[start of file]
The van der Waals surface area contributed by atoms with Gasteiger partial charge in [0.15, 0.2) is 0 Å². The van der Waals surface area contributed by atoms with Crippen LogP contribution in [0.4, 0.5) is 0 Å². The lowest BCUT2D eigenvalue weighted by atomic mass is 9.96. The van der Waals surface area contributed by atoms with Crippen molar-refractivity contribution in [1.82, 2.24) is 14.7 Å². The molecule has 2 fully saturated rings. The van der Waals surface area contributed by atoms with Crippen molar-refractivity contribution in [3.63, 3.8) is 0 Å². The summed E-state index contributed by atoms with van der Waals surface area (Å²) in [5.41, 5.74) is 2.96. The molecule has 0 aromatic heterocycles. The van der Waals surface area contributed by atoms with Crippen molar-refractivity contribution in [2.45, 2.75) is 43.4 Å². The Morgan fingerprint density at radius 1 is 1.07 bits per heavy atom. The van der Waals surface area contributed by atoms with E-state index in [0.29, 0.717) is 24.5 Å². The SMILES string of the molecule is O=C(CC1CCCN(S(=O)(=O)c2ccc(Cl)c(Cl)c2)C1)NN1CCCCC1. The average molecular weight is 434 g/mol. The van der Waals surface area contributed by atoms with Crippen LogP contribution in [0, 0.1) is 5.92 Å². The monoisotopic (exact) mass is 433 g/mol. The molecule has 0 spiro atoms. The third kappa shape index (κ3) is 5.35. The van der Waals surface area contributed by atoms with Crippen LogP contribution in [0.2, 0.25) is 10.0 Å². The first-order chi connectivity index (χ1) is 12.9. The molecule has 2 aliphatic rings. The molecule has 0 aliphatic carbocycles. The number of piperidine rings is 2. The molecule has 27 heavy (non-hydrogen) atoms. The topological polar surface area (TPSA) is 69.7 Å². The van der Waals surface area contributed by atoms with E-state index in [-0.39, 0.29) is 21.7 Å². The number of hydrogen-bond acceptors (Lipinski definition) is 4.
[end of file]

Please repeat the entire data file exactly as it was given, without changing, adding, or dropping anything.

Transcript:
The van der Waals surface area contributed by atoms with Gasteiger partial charge in [0.15, 0.2) is 0 Å². The van der Waals surface area contributed by atoms with Crippen LogP contribution in [0.4, 0.5) is 0 Å². The lowest BCUT2D eigenvalue weighted by atomic mass is 9.96. The van der Waals surface area contributed by atoms with Crippen molar-refractivity contribution in [1.82, 2.24) is 14.7 Å². The molecule has 2 fully saturated rings. The van der Waals surface area contributed by atoms with Crippen molar-refractivity contribution in [3.63, 3.8) is 0 Å². The summed E-state index contributed by atoms with van der Waals surface area (Å²) in [5.41, 5.74) is 2.96. The molecule has 0 aromatic heterocycles. The van der Waals surface area contributed by atoms with Crippen molar-refractivity contribution in [2.45, 2.75) is 43.4 Å². The Morgan fingerprint density at radius 1 is 1.07 bits per heavy atom. The van der Waals surface area contributed by atoms with E-state index in [0.29, 0.717) is 24.5 Å². The SMILES string of the molecule is O=C(CC1CCCN(S(=O)(=O)c2ccc(Cl)c(Cl)c2)C1)NN1CCCCC1. The average molecular weight is 434 g/mol. The van der Waals surface area contributed by atoms with Crippen LogP contribution in [0, 0.1) is 5.92 Å². The monoisotopic (exact) mass is 433 g/mol. The molecule has 0 spiro atoms. The third kappa shape index (κ3) is 5.35. The van der Waals surface area contributed by atoms with Crippen LogP contribution in [0.2, 0.25) is 10.0 Å². The first-order chi connectivity index (χ1) is 12.9. The molecule has 2 aliphatic rings. The molecule has 0 aliphatic carbocycles. The number of piperidine rings is 2. The molecule has 27 heavy (non-hydrogen) atoms. The topological polar surface area (TPSA) is 69.7 Å². The van der Waals surface area contributed by atoms with E-state index in [-0.39, 0.29) is 21.7 Å². The number of hydrogen-bond acceptors (Lipinski definition) is 4.